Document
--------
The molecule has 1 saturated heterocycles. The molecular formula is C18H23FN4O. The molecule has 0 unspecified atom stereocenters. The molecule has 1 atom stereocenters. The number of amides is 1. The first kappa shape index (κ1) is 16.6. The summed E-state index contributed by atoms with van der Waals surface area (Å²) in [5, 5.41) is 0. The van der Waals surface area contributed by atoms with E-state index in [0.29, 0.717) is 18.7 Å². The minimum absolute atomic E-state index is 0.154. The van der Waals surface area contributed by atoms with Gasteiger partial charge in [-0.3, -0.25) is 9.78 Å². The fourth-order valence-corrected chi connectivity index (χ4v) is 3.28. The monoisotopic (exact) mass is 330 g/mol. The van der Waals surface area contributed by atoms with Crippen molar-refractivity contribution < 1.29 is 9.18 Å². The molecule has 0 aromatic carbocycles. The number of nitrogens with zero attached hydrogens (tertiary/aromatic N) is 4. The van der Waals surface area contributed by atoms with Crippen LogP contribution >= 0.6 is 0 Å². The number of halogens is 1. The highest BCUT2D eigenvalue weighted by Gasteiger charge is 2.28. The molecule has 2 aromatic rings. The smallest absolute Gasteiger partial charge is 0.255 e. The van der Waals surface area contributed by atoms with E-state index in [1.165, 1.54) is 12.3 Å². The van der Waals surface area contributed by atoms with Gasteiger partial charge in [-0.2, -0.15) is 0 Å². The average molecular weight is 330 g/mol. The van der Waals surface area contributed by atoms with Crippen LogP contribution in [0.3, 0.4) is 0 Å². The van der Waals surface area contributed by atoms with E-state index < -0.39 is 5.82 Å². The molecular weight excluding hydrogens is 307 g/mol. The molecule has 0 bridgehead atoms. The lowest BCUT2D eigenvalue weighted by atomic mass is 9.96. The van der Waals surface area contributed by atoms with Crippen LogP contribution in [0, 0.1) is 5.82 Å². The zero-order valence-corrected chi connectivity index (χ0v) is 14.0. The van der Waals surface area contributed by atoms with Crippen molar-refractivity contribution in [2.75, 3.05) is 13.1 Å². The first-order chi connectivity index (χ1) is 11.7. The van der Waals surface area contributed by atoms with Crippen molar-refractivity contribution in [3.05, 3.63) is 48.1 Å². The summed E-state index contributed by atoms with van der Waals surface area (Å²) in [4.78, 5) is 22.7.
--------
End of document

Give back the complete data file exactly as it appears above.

The molecule has 1 saturated heterocycles. The molecular formula is C18H23FN4O. The molecule has 0 unspecified atom stereocenters. The molecule has 1 atom stereocenters. The number of amides is 1. The first kappa shape index (κ1) is 16.6. The summed E-state index contributed by atoms with van der Waals surface area (Å²) in [5, 5.41) is 0. The van der Waals surface area contributed by atoms with E-state index in [0.29, 0.717) is 18.7 Å². The minimum absolute atomic E-state index is 0.154. The van der Waals surface area contributed by atoms with Gasteiger partial charge in [-0.3, -0.25) is 9.78 Å². The fourth-order valence-corrected chi connectivity index (χ4v) is 3.28. The monoisotopic (exact) mass is 330 g/mol. The van der Waals surface area contributed by atoms with Crippen molar-refractivity contribution < 1.29 is 9.18 Å². The molecule has 0 aromatic carbocycles. The number of nitrogens with zero attached hydrogens (tertiary/aromatic N) is 4. The van der Waals surface area contributed by atoms with Crippen LogP contribution >= 0.6 is 0 Å². The number of halogens is 1. The highest BCUT2D eigenvalue weighted by Gasteiger charge is 2.28. The molecule has 2 aromatic rings. The smallest absolute Gasteiger partial charge is 0.255 e. The van der Waals surface area contributed by atoms with E-state index in [1.165, 1.54) is 12.3 Å². The van der Waals surface area contributed by atoms with Gasteiger partial charge in [-0.2, -0.15) is 0 Å². The average molecular weight is 330 g/mol. The van der Waals surface area contributed by atoms with Crippen LogP contribution in [0.3, 0.4) is 0 Å². The van der Waals surface area contributed by atoms with E-state index < -0.39 is 5.82 Å². The molecular weight excluding hydrogens is 307 g/mol. The molecule has 0 bridgehead atoms. The lowest BCUT2D eigenvalue weighted by atomic mass is 9.96. The van der Waals surface area contributed by atoms with Crippen LogP contribution in [0, 0.1) is 5.82 Å². The zero-order valence-corrected chi connectivity index (χ0v) is 14.0. The van der Waals surface area contributed by atoms with Crippen molar-refractivity contribution in [2.75, 3.05) is 13.1 Å². The first-order chi connectivity index (χ1) is 11.7. The van der Waals surface area contributed by atoms with Crippen molar-refractivity contribution in [3.05, 3.63) is 48.1 Å². The summed E-state index contributed by atoms with van der Waals surface area (Å²) in [4.78, 5) is 22.7.